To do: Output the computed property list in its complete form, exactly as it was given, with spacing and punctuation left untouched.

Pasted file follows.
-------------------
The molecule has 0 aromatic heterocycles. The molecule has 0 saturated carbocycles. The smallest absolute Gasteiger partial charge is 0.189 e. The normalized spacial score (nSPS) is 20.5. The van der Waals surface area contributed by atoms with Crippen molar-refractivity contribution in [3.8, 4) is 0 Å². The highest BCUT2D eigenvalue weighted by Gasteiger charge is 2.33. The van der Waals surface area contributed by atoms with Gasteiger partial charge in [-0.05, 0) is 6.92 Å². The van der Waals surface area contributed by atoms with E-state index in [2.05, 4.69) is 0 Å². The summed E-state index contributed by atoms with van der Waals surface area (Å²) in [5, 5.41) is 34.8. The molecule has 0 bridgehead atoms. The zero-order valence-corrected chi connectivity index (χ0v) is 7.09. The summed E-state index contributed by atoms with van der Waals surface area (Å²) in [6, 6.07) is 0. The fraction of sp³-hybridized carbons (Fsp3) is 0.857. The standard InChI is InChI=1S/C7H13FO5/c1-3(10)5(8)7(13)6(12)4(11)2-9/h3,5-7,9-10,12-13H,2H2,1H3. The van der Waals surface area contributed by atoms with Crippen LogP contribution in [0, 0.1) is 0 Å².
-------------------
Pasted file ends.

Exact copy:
The molecule has 0 aromatic heterocycles. The molecule has 0 saturated carbocycles. The smallest absolute Gasteiger partial charge is 0.189 e. The normalized spacial score (nSPS) is 20.5. The van der Waals surface area contributed by atoms with Crippen molar-refractivity contribution in [3.8, 4) is 0 Å². The highest BCUT2D eigenvalue weighted by Gasteiger charge is 2.33. The van der Waals surface area contributed by atoms with Gasteiger partial charge in [-0.05, 0) is 6.92 Å². The van der Waals surface area contributed by atoms with E-state index in [2.05, 4.69) is 0 Å². The summed E-state index contributed by atoms with van der Waals surface area (Å²) in [5, 5.41) is 34.8. The molecule has 0 bridgehead atoms. The zero-order valence-corrected chi connectivity index (χ0v) is 7.09. The summed E-state index contributed by atoms with van der Waals surface area (Å²) in [6, 6.07) is 0. The fraction of sp³-hybridized carbons (Fsp3) is 0.857. The standard InChI is InChI=1S/C7H13FO5/c1-3(10)5(8)7(13)6(12)4(11)2-9/h3,5-7,9-10,12-13H,2H2,1H3. The van der Waals surface area contributed by atoms with Crippen LogP contribution in [0, 0.1) is 0 Å².